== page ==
Gold has mesmerized humanity for thousands of years but the metal's surge to a record $1,900 an ounce in 2011 sent miners to ever-riskier places. Enter Kibali. Randgold Resources and AngloGold Ashanti bought the deposit deep in the jungle of northeastern Democratic Republic of Congo in 2009 as the country recovered from Africa's worst-ever civil war, which killed at least 3.1 million people. With pioneering hydropower and social cohesion plans, the companies have built one of Africa's biggest and most profitable gold mines.

Kibali will produce about 600,000 ounces year for the next decade.

The operation first produced gold in 2013. An underground mine is currently being developed to access deeper gold and is scheduled for commissioning next year.

The mine, processing plant and power generating units cost Randgold and AngloGold about $2.5 billion to build.

Each year the mine's plant can process 7.2 million tons of rock, which contains about 3.5 grams of gold for every ton of ore.

The mine is situated in the extreme northeast of DRC, near the border with Uganda and 1,800 kilometers (1,120 miles) from the Kenyan port of Mombasa.

Over the past two decades, gold has gone through a number of major changes. August 1999 was a landmark moment in the price of gold as it dropped to a price of $251.70. This occurred after central banks around the world were rumored to be reducing their gold bullion reserves and at the same time, mining companies were selling gold in forward markets.

By February 2003, outlook on gold had reversed. Many viewed gold as a safe-haven after the U.S. invasion of Iraq in 2003.

Geopolitical tensions between 2003 and 2008 continued to elevate the price of gold. And in 2008, the global economic crisis increased the price of gold even further. After reaching a high of over $1,900 per ounce in 2011, gold has fallen to between $1,050 to $1,400 in recent years.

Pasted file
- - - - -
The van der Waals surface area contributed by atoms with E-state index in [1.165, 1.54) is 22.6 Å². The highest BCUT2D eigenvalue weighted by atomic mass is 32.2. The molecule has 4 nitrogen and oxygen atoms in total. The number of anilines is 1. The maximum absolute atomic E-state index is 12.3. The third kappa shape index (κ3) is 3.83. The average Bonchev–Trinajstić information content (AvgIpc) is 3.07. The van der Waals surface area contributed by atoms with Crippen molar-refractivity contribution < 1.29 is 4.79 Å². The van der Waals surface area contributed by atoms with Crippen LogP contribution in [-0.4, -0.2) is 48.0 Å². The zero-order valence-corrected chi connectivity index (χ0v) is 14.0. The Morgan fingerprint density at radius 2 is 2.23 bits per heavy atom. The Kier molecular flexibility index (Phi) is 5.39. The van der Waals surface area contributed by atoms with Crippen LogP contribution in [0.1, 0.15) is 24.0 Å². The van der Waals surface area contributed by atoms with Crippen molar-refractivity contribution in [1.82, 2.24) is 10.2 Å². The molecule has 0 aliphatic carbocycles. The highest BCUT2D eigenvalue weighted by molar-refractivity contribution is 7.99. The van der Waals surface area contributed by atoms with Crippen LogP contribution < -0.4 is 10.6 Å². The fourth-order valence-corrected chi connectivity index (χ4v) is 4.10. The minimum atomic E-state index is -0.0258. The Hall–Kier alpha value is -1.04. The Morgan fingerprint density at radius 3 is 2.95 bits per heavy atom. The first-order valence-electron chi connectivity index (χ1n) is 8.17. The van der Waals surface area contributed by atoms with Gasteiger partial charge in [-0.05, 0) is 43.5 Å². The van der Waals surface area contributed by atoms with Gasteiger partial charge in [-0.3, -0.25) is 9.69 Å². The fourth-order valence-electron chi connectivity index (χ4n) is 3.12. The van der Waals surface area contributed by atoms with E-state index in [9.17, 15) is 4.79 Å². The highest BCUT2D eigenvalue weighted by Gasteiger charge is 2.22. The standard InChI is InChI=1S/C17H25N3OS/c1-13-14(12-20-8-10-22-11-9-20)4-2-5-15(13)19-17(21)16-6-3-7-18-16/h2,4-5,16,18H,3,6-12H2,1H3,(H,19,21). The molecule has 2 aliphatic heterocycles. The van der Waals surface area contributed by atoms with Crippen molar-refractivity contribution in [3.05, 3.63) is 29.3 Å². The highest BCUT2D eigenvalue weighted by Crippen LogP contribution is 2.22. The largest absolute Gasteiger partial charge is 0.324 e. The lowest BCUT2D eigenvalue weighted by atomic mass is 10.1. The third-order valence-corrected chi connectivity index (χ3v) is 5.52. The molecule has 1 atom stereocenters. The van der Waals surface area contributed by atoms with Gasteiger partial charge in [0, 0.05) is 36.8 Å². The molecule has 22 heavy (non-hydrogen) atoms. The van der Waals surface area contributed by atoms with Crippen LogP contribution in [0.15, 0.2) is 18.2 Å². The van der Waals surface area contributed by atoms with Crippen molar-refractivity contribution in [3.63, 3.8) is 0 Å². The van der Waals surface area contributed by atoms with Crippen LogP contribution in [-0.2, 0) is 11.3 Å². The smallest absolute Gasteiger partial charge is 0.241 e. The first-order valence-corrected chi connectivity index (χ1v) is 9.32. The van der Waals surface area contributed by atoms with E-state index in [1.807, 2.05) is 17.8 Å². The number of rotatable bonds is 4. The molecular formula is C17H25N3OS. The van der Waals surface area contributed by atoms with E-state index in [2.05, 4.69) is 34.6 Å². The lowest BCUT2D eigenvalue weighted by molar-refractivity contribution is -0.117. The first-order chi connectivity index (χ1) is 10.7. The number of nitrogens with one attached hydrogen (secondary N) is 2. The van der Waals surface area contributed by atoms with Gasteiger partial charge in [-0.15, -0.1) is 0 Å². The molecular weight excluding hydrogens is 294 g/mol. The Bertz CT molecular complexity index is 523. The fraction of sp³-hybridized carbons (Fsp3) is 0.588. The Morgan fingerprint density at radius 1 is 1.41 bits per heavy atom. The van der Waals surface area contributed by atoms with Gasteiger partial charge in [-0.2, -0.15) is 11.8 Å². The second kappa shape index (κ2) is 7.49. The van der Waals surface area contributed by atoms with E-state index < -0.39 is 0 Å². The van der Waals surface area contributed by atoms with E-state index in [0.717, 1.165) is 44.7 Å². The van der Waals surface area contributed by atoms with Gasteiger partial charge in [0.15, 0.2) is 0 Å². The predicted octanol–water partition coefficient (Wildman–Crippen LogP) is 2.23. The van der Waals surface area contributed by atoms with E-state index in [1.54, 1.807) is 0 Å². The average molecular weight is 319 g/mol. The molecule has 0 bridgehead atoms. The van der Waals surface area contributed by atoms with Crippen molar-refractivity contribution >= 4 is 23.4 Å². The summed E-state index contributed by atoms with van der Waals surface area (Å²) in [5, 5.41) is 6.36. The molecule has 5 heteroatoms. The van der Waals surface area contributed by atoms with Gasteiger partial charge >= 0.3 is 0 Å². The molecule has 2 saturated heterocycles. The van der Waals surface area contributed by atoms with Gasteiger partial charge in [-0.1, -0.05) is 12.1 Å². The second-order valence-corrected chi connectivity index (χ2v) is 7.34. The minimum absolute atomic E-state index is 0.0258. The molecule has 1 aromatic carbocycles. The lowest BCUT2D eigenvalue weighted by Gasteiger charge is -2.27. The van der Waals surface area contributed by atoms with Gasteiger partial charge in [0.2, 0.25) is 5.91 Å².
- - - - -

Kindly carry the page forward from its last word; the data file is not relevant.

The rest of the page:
As of 2014, no countries in the world use a gold standard. In other words, no currency in the world is backed by gold.

The last major currency to use a gold standard was the Swiss Franc, which used a 40% gold reserve until the year 2000.

Of course, that doesn’t mean that countries have sold all their gold or that their currencies are based on nothing. Most countries in the world maintain large gold reserves in order to defend their currency against possible future emergencies.

America’s gold reserves are famously held at Fort Knox, Kentucky. The heavily-defended location holds an unknown amount of gold, as the amount is officially classified by the United States government. However, it’s widely accepted that the United States holds more gold bullion than any other country in the world (approximately 1.3 times as much gold as the next leading country, Germany).

As with anything labeled “classified” in the United States, there are plenty of conspiracy theorists who argue that Fort Knox is actually empty and that the gold is held in some secret location or does not exist at all. You’ll have to figure that out on your own.